The day was taken up by the oil change and washing off the slurry that came out of the tunnel of doom. Was good to change the oil as it had been in for over ten thousand clicks, and although it looked clean on the stick, when it was in Dave’s washing up bowl it was too dark for my liking. Could not believe that an oil change could take all day….. Donna and Dave came back from the Kenya embassy and said that they would not give them our passports so we need to get them this afternoon so we can move from Wim’s lovely camp site. Dave offered to take me there in his truck as the bike is still in bits. So we accepted and bought them some beers in return. Had a great evening but a headache will be on the cards in the morning. William arrived at four pm, was good to see him again.

Day 52 Wednesday 1st December.

Good grief its December!! Spoke to my folks the other day, and they said how cold it is in the U.K. now, with a frost on the ground all the day. Strange to imagine that we have got acclimatized to the warm. It’s still twenty degrees at night….

I reckon that all of us at Wim’s Holland House have got cabin fever, Vincent and Corrin left yesterday, and the rest of us are packing to go today. Its been a great place to stop at and get various jobs done, but its time to go. Felt a little sorry for William as he just arrived and we are all leaving. He wants to get some welding done on his truck, but after meeting the man who slated his vehicle I think we will see him sooner rather than later. I said I could do it for him a Jungle Junction at Christmas if they have a MIG welder there.

We sat on the outside bar of Ras Hotel and had breakfast, was nice but the hassle off some of the street vendors trying to get me to buy a wall map of the world, a woolly hat or ”teach yourself Arabic” does tend to get you down a little. With blog updated and money changed we went  back to the bike to find a small but significant oil patch on the ground under the oil filter, yep the disturbed and not changed ‘O’ ring was weeping. Went buy another litre of oil and failed as they had sold the remaining dozen that morning. To my amazement the second garage has a huge supply of synthetic oil. Had to buy a four litre can though. On the road out of town and feeling pleased about moving on, the day was warm with a cooling blow through my jacket. Two km out of town we hit traffic, mostly trucks blowing vast black clouds of hot diesel smoke over us. We crawled along for an hour before finally coming past the truck and trailer lying on its side which had caused the queue. The rest of the ride to lake Awassa was really enjoyable for me but Diane felt dehydrated and really rough.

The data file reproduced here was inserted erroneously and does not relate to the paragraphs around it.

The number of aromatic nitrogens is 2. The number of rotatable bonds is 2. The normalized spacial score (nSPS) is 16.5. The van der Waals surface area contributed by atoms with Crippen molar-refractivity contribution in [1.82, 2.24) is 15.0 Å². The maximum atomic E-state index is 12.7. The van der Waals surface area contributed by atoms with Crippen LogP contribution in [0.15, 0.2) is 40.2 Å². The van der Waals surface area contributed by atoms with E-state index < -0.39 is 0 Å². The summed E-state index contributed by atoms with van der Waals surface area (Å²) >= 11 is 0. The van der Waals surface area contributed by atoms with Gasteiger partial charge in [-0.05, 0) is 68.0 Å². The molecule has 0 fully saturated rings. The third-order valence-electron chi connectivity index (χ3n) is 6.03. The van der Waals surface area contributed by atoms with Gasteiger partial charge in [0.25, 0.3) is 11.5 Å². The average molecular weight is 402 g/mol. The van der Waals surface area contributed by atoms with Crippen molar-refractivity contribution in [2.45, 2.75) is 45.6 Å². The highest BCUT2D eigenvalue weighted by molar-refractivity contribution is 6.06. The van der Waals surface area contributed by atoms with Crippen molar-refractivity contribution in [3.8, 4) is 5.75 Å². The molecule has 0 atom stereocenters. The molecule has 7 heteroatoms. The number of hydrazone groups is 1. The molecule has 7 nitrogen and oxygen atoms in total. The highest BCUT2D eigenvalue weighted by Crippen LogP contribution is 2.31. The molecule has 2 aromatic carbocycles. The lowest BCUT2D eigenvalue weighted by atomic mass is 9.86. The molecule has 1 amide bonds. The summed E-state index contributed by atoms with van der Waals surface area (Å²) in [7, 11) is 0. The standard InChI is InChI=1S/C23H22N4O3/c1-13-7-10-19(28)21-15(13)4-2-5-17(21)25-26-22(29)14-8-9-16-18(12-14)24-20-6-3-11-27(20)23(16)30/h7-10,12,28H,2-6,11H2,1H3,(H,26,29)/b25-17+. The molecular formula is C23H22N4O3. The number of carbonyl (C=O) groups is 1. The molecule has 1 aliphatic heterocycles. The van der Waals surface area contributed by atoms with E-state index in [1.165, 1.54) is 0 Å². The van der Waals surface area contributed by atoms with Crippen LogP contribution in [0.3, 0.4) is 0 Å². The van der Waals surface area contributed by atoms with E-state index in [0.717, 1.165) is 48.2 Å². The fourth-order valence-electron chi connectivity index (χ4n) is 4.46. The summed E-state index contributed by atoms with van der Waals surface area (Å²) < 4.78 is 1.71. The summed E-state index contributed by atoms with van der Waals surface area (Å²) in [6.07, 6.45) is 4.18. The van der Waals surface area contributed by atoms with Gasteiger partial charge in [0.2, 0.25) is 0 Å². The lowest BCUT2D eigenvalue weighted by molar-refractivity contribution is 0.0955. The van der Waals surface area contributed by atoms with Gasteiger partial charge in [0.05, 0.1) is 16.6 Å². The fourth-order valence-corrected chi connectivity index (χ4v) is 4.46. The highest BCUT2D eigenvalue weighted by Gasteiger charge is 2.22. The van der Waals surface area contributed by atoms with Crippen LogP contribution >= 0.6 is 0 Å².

One of the highlights was as we crested a long slow climb and spread out below us was a vast plain of pale red earth with what I would call typically African trees. Around three to four metres high, flattish canopy and very dark foliage. These were in contrast to the red barked ones we had ridden through earlier that day.

We stopped for a few times but thankfully after two litres of water later Diane felt much better.

We arrived at the camp site which was not really a camp site but they let people set up a tent in the garden of the chalet type complex. I’m developing a liking for sleeping in gardens so look out on our return… Dave and Donna were already set up and invited us to eat with them, that was a real kind invite as it was an hour to dark and I had to try to reseal the oil filter cover. Not a lot of oil had leaked but it was enough to see it on the rear tyre side wall and make a mess of the sump guard and the coil of rope I have stashed in there too. Repair effected but not tested we ate a listened to Donna telling her tail of the hippo that came out of the water as she was having a look at the lake earlier. There are also monkeys sat about in the trees watching us. I was nervous of leaving tools lying around as one of them had made off with a half pack of Donna’s smokes.